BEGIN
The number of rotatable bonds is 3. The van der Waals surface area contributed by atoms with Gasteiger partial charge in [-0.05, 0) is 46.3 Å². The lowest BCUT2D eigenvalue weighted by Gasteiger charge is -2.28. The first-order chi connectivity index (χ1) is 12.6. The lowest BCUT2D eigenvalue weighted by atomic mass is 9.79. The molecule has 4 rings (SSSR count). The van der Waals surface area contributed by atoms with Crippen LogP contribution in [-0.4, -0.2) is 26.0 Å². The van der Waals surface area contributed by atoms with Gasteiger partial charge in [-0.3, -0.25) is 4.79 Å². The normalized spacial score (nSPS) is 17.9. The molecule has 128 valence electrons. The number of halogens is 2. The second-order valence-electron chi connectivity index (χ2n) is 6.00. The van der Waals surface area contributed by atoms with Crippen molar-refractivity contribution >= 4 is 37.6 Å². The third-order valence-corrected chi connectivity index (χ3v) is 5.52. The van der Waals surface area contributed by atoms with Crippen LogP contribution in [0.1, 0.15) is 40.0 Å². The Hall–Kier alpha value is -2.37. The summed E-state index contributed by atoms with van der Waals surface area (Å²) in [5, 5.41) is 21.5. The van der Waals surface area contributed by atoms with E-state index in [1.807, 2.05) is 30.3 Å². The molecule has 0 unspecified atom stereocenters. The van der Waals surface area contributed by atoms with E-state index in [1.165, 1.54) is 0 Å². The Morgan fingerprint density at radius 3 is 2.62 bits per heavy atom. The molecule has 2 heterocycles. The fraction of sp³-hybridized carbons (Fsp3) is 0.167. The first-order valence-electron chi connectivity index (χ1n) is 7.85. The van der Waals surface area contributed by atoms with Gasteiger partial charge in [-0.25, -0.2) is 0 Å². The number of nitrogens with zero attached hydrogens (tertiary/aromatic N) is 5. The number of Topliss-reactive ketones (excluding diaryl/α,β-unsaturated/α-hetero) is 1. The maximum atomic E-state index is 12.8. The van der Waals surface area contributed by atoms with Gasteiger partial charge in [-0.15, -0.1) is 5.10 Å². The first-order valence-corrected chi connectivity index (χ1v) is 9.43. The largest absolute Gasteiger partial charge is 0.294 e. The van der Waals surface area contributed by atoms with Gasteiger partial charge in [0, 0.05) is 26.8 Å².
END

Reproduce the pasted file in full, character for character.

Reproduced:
The number of rotatable bonds is 3. The van der Waals surface area contributed by atoms with Gasteiger partial charge in [-0.05, 0) is 46.3 Å². The lowest BCUT2D eigenvalue weighted by Gasteiger charge is -2.28. The first-order chi connectivity index (χ1) is 12.6. The lowest BCUT2D eigenvalue weighted by atomic mass is 9.79. The molecule has 4 rings (SSSR count). The van der Waals surface area contributed by atoms with Crippen LogP contribution in [-0.4, -0.2) is 26.0 Å². The van der Waals surface area contributed by atoms with Gasteiger partial charge in [-0.3, -0.25) is 4.79 Å². The normalized spacial score (nSPS) is 17.9. The molecule has 128 valence electrons. The number of halogens is 2. The second-order valence-electron chi connectivity index (χ2n) is 6.00. The van der Waals surface area contributed by atoms with Crippen molar-refractivity contribution >= 4 is 37.6 Å². The third-order valence-corrected chi connectivity index (χ3v) is 5.52. The van der Waals surface area contributed by atoms with Crippen LogP contribution in [0.1, 0.15) is 40.0 Å². The Hall–Kier alpha value is -2.37. The summed E-state index contributed by atoms with van der Waals surface area (Å²) in [5, 5.41) is 21.5. The van der Waals surface area contributed by atoms with E-state index in [1.807, 2.05) is 30.3 Å². The molecule has 0 unspecified atom stereocenters. The van der Waals surface area contributed by atoms with E-state index in [1.165, 1.54) is 0 Å². The Morgan fingerprint density at radius 3 is 2.62 bits per heavy atom. The molecule has 2 heterocycles. The fraction of sp³-hybridized carbons (Fsp3) is 0.167. The first-order valence-electron chi connectivity index (χ1n) is 7.85. The van der Waals surface area contributed by atoms with Gasteiger partial charge in [-0.25, -0.2) is 0 Å². The number of nitrogens with zero attached hydrogens (tertiary/aromatic N) is 5. The number of Topliss-reactive ketones (excluding diaryl/α,β-unsaturated/α-hetero) is 1. The maximum atomic E-state index is 12.8. The van der Waals surface area contributed by atoms with Gasteiger partial charge in [-0.15, -0.1) is 5.10 Å². The first-order valence-corrected chi connectivity index (χ1v) is 9.43. The largest absolute Gasteiger partial charge is 0.294 e. The van der Waals surface area contributed by atoms with Gasteiger partial charge in [0, 0.05) is 26.8 Å².